- Because monopolists control the entire supply they are often referred to as “price makers” meaning that they can decide what price to charge. Do profit-maximizing monopolists always charge the highest price? Why or why not?
- Imagine that the almond industry consists of many small growers, none of whom is big enough to influence the market price. Then, suddenly, all growers agree to pool their output and market as if they were a single seller. Compare and contrast the output and price of almonds before and after this sudden transformation.
- Why is the demand curve for a monopolist downward sloping while the demand curve for a perfectly competitive firm is horizontal?
- In order for price discrimination to be effective, three conditions must be met. Identify and briefly explain the importance of each of these conditions.
- Which of the following are examples of price discrimination? Explain.
- LL Bean offers a 20 percent discount on all sales, in store or online.
- Customers aged 65 and over receive a 10 percent discount at a dry cleaning store.
- A private university offers bigger tuition discounts to applicants with better scholastic records.
- “Big box” stores offer discounts for early shoppers on Black Friday
- A monopoly market consists of a single seller. A perfectly competitive market includes many sellers, none of whom is large enough to affect market price or quantity.
- A monopolist’s good or service must be unique or, at least, not have good substitutes. The perfect competitor’s good or service is identical to other sellers’ offerings.
- Entry into a monopolistic market is impossible (barriers to entry are high). Entry or exit to a perfectly competitive market is easy (barriers to entry are low).
- Defining market power as the ability to set price, a monopolist has complete market power. A perfect competitor is a price taker with no market power.
- Your local electric utility is a natural (and regulated) monopoly. The technology underlying the production and distribution of electricity exhibits significant economies of scale which means that a single firm is likely to provide the most efficient service. The utility is regulated in order to prevent it from earning monopoly profits.
- “Finest” is a subjective quality that may allow the restaurant to charge higher prices but there is no significant barrier to entry so this is not an example of a monopoly.
- Barbers and stylists attempt to offer unique services and in most states, they must be licensed in order to provide services but there is no significant barrier to entry so they are not monopolists.
- In the past, the campus bookstore may have been the exclusive distributor of textbooks and other class materials, but with the rise of Amazon and other internet-based sellers, the monopoly power they may have enjoyed has likely diminished.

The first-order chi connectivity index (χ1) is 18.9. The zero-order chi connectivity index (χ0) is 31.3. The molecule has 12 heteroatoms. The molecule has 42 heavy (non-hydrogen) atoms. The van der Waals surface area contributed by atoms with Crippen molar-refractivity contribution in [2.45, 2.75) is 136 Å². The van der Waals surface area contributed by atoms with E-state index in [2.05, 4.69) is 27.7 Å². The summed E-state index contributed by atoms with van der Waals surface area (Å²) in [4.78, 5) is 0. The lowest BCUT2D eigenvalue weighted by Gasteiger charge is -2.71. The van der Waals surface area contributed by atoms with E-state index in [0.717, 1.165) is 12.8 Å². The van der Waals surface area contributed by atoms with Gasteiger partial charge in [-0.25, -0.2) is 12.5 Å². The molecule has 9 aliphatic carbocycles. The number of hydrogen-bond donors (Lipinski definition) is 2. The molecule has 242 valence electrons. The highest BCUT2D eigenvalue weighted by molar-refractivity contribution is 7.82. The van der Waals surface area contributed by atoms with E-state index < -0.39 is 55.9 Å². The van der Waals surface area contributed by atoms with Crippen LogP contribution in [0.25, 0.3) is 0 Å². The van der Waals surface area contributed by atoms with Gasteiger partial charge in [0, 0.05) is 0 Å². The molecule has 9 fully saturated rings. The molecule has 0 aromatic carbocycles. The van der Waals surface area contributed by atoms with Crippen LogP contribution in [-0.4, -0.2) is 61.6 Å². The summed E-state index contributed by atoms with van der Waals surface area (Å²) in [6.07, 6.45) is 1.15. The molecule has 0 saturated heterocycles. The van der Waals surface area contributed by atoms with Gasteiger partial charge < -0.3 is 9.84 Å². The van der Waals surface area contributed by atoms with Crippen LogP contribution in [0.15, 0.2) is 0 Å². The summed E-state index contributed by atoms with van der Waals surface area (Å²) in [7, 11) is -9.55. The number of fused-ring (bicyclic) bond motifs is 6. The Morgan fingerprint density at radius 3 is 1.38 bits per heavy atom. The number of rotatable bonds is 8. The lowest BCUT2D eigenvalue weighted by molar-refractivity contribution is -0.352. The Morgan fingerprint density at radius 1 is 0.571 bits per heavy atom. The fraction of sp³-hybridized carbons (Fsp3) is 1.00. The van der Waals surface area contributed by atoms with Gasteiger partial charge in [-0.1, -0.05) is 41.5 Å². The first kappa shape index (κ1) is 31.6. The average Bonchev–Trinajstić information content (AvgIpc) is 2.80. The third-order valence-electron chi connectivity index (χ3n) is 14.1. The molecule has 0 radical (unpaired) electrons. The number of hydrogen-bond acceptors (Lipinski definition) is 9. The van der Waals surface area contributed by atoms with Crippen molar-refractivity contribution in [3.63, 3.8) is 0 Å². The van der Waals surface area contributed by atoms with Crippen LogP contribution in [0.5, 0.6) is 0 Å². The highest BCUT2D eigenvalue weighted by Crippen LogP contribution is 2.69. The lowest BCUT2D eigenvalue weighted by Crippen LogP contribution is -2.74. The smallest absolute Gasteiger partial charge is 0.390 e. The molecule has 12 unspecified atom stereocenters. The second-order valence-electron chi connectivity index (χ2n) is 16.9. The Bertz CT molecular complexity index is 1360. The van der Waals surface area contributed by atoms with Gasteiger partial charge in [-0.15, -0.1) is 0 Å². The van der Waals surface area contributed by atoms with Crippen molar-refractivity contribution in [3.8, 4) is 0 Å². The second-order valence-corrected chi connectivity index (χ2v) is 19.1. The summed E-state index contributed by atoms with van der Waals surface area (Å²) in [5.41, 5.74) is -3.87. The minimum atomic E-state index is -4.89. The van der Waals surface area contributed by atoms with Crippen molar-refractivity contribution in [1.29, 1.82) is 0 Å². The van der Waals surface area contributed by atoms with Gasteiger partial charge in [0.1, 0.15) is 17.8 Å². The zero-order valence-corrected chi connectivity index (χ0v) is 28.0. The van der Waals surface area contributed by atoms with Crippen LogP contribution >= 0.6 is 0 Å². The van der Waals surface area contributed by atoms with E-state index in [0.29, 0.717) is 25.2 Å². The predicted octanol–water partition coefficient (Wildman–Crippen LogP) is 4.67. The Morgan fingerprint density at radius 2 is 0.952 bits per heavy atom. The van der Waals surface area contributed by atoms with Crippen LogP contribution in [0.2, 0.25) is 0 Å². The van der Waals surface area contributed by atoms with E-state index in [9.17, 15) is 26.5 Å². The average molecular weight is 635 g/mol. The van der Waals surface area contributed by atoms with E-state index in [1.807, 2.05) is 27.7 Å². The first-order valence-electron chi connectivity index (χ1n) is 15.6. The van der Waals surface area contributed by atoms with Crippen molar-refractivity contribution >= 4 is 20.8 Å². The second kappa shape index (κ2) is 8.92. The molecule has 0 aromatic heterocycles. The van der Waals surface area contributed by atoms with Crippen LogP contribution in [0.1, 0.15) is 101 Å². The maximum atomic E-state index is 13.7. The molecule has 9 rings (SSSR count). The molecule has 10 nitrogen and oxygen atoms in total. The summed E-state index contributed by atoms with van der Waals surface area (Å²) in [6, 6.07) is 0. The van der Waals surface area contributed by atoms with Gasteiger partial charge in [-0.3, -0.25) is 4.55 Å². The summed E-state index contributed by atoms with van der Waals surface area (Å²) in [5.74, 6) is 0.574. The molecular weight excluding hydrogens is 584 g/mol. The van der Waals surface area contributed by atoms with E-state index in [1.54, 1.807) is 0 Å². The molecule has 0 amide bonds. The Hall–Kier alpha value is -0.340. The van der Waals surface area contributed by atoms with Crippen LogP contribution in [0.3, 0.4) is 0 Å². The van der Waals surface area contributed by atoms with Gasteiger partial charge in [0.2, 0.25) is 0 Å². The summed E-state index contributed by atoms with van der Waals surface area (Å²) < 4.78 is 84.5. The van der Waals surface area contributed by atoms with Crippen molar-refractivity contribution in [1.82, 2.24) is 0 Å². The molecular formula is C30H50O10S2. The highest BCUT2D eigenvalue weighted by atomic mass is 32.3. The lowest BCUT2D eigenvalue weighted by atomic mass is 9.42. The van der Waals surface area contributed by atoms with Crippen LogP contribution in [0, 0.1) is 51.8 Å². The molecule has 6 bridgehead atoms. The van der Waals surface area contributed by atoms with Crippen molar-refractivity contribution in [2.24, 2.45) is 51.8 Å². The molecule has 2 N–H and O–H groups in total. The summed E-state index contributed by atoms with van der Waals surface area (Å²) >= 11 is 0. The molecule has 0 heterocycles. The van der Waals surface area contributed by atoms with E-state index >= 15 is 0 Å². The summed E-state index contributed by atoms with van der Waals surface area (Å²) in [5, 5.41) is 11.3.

- The USPS has a monopoly on the delivery of first-class mail. The USPS provides a good example of the limits of monopoly power as technology has led to substitutes to first-class mail and reduced the value of the monopoly.
- The usual claim is that by establishing temporary property rights, patent protection offers firms the incentive to develop new drugs that will increase social welfare and that, without patent protection, firms will engage in less research and development than is socially optimal. Objections may arise over the length of the patent protection.
- Students should appreciate that even though monopolists can charge any price they wish, in order to maximize profits they must produce the Q at which MR = MC and charge the price associated with that Q. If they set a price higher than that, they will be selling a Q at which MR > MC, and thus foregoing additional profits.
- As perfect competitors, almond growers produced the quantity at which MR = MC where P = MR (each grower faced a horizontal demand curve at P). As a monopolist, the united almond growers still sell the quantity at which MR = MC but now they face the downward-sloping market demand curve so P > MR. Thus, the sudden change in structure leads to a higher price for almonds and because the market demand curve is downward sloping, a lower quantity.
- By definition, the monopolist IS the industry because it is the only seller. As a result, the monopolist faces the entire downward-sloping demand curve for its good or service. The monopolist has the ability to set price but can’t set price and quantity. A perfectly competitive firm is only one of many small firms in the industry selling a homogeneous good and must accept the going market price which is based on the intersection of the market demand and market supply curves. The perfect competitor can sell all she wants at the market price and has no ability to charge a higher price or incentive to sell at a lower price.
- First, the seller must face a downward-sloping demand curve. Perfect competitors are unable to engage in price discrimination: they can sell all they want at the market price but can’t sell any quantity at a higher price and have no incentive to sell at a lower price. Second, the seller must be able to segment the market into groups based on their willingness to pay and the willingness to pay must itself be different. The seller may segment the market by demographics or time of purchase or may just allow buyers to self-select. Third, the seller must be able to prevent buyers from engaging in arbitrage; that is prevent them from buying at the lower price and reselling to other buyers at the higher price.
- This is not a case of price discrimination. The offer stands for all customers whether in store or online.
- This is a case of price discrimination because the discount is available only to a segment of the market. Sellers can require proof of age to maintain the price discrimination.
- This is a case of price discrimination. Students with superior scholastic records are likely to have more college choices and therefore, more elastic demand. Students with lesser scholastic qualifications are likely to have fewer college choices and less elastic demand.
- This is a case of price discrimination. Buyers willing to wait in line at odd hours are deemed to have a higher price elasticity of demand and are offered discounts. The discounts are only available for a short period of time.